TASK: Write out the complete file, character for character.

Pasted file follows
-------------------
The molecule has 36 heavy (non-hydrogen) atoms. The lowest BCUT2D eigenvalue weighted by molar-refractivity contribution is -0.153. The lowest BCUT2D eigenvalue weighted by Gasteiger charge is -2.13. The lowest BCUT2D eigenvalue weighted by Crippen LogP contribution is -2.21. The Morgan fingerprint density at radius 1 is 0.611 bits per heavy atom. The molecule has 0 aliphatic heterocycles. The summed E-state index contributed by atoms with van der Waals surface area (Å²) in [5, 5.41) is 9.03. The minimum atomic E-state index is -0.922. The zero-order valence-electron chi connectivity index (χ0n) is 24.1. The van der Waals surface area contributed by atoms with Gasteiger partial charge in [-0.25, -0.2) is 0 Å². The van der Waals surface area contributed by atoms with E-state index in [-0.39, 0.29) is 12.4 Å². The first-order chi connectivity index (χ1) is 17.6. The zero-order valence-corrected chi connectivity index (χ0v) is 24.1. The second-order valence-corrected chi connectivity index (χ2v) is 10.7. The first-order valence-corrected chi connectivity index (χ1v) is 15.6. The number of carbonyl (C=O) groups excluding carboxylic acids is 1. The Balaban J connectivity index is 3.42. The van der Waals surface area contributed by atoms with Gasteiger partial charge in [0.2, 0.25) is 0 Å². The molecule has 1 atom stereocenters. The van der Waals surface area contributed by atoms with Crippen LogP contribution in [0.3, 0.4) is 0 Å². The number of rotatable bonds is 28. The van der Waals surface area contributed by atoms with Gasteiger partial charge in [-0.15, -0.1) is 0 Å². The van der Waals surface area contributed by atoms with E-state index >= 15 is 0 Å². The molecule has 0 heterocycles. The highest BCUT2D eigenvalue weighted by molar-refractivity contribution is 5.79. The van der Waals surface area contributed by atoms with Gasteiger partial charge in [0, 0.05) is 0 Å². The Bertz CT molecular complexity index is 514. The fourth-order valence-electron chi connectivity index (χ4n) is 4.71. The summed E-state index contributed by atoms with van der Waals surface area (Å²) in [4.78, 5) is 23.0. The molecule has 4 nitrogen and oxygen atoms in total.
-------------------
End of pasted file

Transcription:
The molecule has 36 heavy (non-hydrogen) atoms. The lowest BCUT2D eigenvalue weighted by molar-refractivity contribution is -0.153. The lowest BCUT2D eigenvalue weighted by Gasteiger charge is -2.13. The lowest BCUT2D eigenvalue weighted by Crippen LogP contribution is -2.21. The Morgan fingerprint density at radius 1 is 0.611 bits per heavy atom. The molecule has 0 aliphatic heterocycles. The summed E-state index contributed by atoms with van der Waals surface area (Å²) in [5, 5.41) is 9.03. The minimum atomic E-state index is -0.922. The zero-order valence-electron chi connectivity index (χ0n) is 24.1. The van der Waals surface area contributed by atoms with Gasteiger partial charge in [-0.25, -0.2) is 0 Å². The van der Waals surface area contributed by atoms with E-state index in [-0.39, 0.29) is 12.4 Å². The first-order chi connectivity index (χ1) is 17.6. The zero-order valence-corrected chi connectivity index (χ0v) is 24.1. The second-order valence-corrected chi connectivity index (χ2v) is 10.7. The first-order valence-corrected chi connectivity index (χ1v) is 15.6. The number of carbonyl (C=O) groups excluding carboxylic acids is 1. The Balaban J connectivity index is 3.42. The van der Waals surface area contributed by atoms with Gasteiger partial charge in [0.2, 0.25) is 0 Å². The molecule has 1 atom stereocenters. The van der Waals surface area contributed by atoms with Crippen LogP contribution in [0.3, 0.4) is 0 Å². The number of rotatable bonds is 28. The van der Waals surface area contributed by atoms with Gasteiger partial charge in [-0.15, -0.1) is 0 Å². The van der Waals surface area contributed by atoms with E-state index >= 15 is 0 Å². The molecule has 0 heterocycles. The highest BCUT2D eigenvalue weighted by molar-refractivity contribution is 5.79. The van der Waals surface area contributed by atoms with Gasteiger partial charge in [0, 0.05) is 0 Å². The Bertz CT molecular complexity index is 514. The fourth-order valence-electron chi connectivity index (χ4n) is 4.71. The summed E-state index contributed by atoms with van der Waals surface area (Å²) in [4.78, 5) is 23.0. The molecule has 4 nitrogen and oxygen atoms in total.